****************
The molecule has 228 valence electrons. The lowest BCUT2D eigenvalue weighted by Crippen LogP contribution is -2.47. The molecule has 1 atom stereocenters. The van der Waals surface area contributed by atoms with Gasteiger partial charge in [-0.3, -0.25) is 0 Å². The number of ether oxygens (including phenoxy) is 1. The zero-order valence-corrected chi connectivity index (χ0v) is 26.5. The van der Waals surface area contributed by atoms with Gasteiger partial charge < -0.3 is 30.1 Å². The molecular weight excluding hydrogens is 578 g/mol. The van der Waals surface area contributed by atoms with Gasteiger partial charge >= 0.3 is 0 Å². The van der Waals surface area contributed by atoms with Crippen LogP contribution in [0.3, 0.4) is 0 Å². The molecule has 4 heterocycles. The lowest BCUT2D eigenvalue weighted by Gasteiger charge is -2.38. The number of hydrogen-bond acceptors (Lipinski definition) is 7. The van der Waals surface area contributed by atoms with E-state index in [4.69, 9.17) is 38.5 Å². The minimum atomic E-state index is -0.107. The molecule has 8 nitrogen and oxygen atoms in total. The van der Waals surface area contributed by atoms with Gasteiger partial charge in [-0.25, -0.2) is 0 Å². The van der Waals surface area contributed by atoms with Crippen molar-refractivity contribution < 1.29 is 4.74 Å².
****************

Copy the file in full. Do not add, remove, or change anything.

The molecule has 228 valence electrons. The lowest BCUT2D eigenvalue weighted by Crippen LogP contribution is -2.47. The molecule has 1 atom stereocenters. The van der Waals surface area contributed by atoms with Gasteiger partial charge in [-0.3, -0.25) is 0 Å². The number of ether oxygens (including phenoxy) is 1. The zero-order valence-corrected chi connectivity index (χ0v) is 26.5. The van der Waals surface area contributed by atoms with Gasteiger partial charge < -0.3 is 30.1 Å². The molecular weight excluding hydrogens is 578 g/mol. The van der Waals surface area contributed by atoms with Gasteiger partial charge >= 0.3 is 0 Å². The van der Waals surface area contributed by atoms with Crippen LogP contribution in [0.3, 0.4) is 0 Å². The molecule has 4 heterocycles. The lowest BCUT2D eigenvalue weighted by Gasteiger charge is -2.38. The number of hydrogen-bond acceptors (Lipinski definition) is 7. The van der Waals surface area contributed by atoms with E-state index in [4.69, 9.17) is 38.5 Å². The minimum atomic E-state index is -0.107. The molecule has 8 nitrogen and oxygen atoms in total. The van der Waals surface area contributed by atoms with Gasteiger partial charge in [-0.25, -0.2) is 0 Å². The van der Waals surface area contributed by atoms with Crippen molar-refractivity contribution < 1.29 is 4.74 Å².